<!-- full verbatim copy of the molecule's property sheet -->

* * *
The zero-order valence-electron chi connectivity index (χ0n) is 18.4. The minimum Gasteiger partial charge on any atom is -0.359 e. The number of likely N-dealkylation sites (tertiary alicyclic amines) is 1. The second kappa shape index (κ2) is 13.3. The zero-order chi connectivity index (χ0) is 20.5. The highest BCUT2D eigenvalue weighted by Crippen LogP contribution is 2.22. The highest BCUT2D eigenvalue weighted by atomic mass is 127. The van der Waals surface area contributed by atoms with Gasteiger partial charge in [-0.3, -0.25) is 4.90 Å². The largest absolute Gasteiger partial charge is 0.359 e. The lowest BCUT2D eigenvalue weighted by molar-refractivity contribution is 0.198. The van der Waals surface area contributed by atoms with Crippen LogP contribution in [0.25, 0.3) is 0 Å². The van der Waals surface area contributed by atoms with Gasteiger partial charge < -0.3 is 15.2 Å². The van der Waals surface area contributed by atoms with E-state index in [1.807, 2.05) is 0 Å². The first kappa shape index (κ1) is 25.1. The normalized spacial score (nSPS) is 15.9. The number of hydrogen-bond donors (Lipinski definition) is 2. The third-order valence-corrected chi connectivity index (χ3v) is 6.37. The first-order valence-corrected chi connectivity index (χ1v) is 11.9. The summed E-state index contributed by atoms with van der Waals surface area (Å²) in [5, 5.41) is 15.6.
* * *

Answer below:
The zero-order valence-electron chi connectivity index (χ0n) is 18.4. The minimum Gasteiger partial charge on any atom is -0.359 e. The number of likely N-dealkylation sites (tertiary alicyclic amines) is 1. The second kappa shape index (κ2) is 13.3. The zero-order chi connectivity index (χ0) is 20.5. The highest BCUT2D eigenvalue weighted by Crippen LogP contribution is 2.22. The highest BCUT2D eigenvalue weighted by atomic mass is 127. The van der Waals surface area contributed by atoms with Gasteiger partial charge in [-0.3, -0.25) is 4.90 Å². The largest absolute Gasteiger partial charge is 0.359 e. The lowest BCUT2D eigenvalue weighted by molar-refractivity contribution is 0.198. The van der Waals surface area contributed by atoms with Crippen LogP contribution in [0.25, 0.3) is 0 Å². The van der Waals surface area contributed by atoms with Gasteiger partial charge < -0.3 is 15.2 Å². The van der Waals surface area contributed by atoms with E-state index in [1.807, 2.05) is 0 Å². The first kappa shape index (κ1) is 25.1. The normalized spacial score (nSPS) is 15.9. The number of hydrogen-bond donors (Lipinski definition) is 2. The third-order valence-corrected chi connectivity index (χ3v) is 6.37. The first-order valence-corrected chi connectivity index (χ1v) is 11.9. The summed E-state index contributed by atoms with van der Waals surface area (Å²) in [5, 5.41) is 15.6.